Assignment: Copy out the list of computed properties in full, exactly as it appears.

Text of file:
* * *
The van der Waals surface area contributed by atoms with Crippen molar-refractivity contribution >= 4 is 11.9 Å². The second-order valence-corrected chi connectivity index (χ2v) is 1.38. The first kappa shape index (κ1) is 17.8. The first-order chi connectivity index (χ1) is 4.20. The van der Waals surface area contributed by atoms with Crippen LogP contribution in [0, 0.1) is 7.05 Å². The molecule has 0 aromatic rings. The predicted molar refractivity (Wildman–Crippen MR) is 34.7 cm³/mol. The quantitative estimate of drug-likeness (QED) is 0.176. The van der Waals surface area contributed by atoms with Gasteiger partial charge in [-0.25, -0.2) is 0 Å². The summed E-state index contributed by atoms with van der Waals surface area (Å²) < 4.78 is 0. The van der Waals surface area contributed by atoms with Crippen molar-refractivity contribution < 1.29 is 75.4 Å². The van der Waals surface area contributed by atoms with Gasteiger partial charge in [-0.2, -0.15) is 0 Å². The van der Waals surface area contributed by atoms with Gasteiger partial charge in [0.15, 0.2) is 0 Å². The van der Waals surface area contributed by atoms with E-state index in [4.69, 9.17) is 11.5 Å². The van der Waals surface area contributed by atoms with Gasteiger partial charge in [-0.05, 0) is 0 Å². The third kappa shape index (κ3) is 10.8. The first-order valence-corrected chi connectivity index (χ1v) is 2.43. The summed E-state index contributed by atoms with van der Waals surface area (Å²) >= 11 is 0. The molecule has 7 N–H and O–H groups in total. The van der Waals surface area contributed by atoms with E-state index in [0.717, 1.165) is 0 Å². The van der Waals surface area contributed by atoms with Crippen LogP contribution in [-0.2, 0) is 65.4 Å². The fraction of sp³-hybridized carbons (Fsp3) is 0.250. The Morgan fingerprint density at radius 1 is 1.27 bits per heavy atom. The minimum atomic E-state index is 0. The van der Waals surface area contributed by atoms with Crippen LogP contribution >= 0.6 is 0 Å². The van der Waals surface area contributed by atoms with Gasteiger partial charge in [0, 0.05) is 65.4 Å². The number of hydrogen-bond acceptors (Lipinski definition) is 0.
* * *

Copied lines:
The van der Waals surface area contributed by atoms with Crippen molar-refractivity contribution >= 4 is 11.9 Å². The second-order valence-corrected chi connectivity index (χ2v) is 1.38. The first kappa shape index (κ1) is 17.8. The first-order chi connectivity index (χ1) is 4.20. The van der Waals surface area contributed by atoms with Crippen LogP contribution in [0, 0.1) is 7.05 Å². The molecule has 0 aromatic rings. The predicted molar refractivity (Wildman–Crippen MR) is 34.7 cm³/mol. The quantitative estimate of drug-likeness (QED) is 0.176. The van der Waals surface area contributed by atoms with Gasteiger partial charge in [-0.25, -0.2) is 0 Å². The summed E-state index contributed by atoms with van der Waals surface area (Å²) < 4.78 is 0. The van der Waals surface area contributed by atoms with Crippen molar-refractivity contribution < 1.29 is 75.4 Å². The van der Waals surface area contributed by atoms with Gasteiger partial charge in [-0.2, -0.15) is 0 Å². The van der Waals surface area contributed by atoms with Gasteiger partial charge in [0.15, 0.2) is 0 Å². The van der Waals surface area contributed by atoms with E-state index in [4.69, 9.17) is 11.5 Å². The van der Waals surface area contributed by atoms with Gasteiger partial charge in [-0.05, 0) is 0 Å². The third kappa shape index (κ3) is 10.8. The first-order valence-corrected chi connectivity index (χ1v) is 2.43. The summed E-state index contributed by atoms with van der Waals surface area (Å²) >= 11 is 0. The molecule has 7 N–H and O–H groups in total. The van der Waals surface area contributed by atoms with E-state index in [0.717, 1.165) is 0 Å². The van der Waals surface area contributed by atoms with Crippen LogP contribution in [-0.2, 0) is 65.4 Å². The fraction of sp³-hybridized carbons (Fsp3) is 0.250. The Morgan fingerprint density at radius 1 is 1.27 bits per heavy atom. The minimum atomic E-state index is 0. The van der Waals surface area contributed by atoms with Crippen LogP contribution >= 0.6 is 0 Å². The van der Waals surface area contributed by atoms with Gasteiger partial charge in [0, 0.05) is 65.4 Å². The number of hydrogen-bond acceptors (Lipinski definition) is 0.